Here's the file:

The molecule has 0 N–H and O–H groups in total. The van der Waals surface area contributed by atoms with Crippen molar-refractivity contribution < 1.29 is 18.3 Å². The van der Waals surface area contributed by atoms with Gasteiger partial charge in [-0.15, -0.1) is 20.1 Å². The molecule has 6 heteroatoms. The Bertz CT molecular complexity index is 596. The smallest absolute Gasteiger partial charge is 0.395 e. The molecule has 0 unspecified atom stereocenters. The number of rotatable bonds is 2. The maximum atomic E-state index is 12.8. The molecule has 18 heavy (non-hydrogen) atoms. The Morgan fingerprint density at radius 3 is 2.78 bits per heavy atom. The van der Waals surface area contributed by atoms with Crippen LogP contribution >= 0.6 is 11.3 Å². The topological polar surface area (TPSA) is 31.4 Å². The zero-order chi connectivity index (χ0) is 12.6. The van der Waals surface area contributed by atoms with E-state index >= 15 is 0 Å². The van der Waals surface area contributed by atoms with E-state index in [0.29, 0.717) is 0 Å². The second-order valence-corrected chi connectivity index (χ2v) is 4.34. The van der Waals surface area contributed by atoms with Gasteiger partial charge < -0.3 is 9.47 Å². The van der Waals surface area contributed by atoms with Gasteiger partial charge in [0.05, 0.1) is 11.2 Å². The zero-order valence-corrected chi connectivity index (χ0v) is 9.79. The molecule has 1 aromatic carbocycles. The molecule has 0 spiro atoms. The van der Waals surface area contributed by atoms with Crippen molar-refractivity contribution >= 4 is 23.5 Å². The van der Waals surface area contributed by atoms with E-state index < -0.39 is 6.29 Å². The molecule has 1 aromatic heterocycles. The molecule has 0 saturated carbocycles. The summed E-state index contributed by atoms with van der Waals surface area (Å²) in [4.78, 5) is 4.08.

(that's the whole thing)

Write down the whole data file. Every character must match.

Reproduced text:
The molecule has 0 N–H and O–H groups in total. The van der Waals surface area contributed by atoms with Crippen molar-refractivity contribution < 1.29 is 18.3 Å². The van der Waals surface area contributed by atoms with Gasteiger partial charge in [-0.15, -0.1) is 20.1 Å². The molecule has 6 heteroatoms. The Bertz CT molecular complexity index is 596. The smallest absolute Gasteiger partial charge is 0.395 e. The molecule has 0 unspecified atom stereocenters. The number of rotatable bonds is 2. The maximum atomic E-state index is 12.8. The molecule has 18 heavy (non-hydrogen) atoms. The Morgan fingerprint density at radius 3 is 2.78 bits per heavy atom. The van der Waals surface area contributed by atoms with Crippen LogP contribution >= 0.6 is 11.3 Å². The topological polar surface area (TPSA) is 31.4 Å². The zero-order chi connectivity index (χ0) is 12.6. The van der Waals surface area contributed by atoms with E-state index >= 15 is 0 Å². The van der Waals surface area contributed by atoms with E-state index in [0.29, 0.717) is 0 Å². The second-order valence-corrected chi connectivity index (χ2v) is 4.34. The van der Waals surface area contributed by atoms with Gasteiger partial charge < -0.3 is 9.47 Å². The van der Waals surface area contributed by atoms with Gasteiger partial charge in [0.05, 0.1) is 11.2 Å². The zero-order valence-corrected chi connectivity index (χ0v) is 9.79. The molecule has 1 aromatic carbocycles. The molecule has 0 spiro atoms. The van der Waals surface area contributed by atoms with Crippen molar-refractivity contribution >= 4 is 23.5 Å². The van der Waals surface area contributed by atoms with E-state index < -0.39 is 6.29 Å². The molecule has 1 aromatic heterocycles. The molecule has 0 saturated carbocycles. The summed E-state index contributed by atoms with van der Waals surface area (Å²) in [4.78, 5) is 4.08.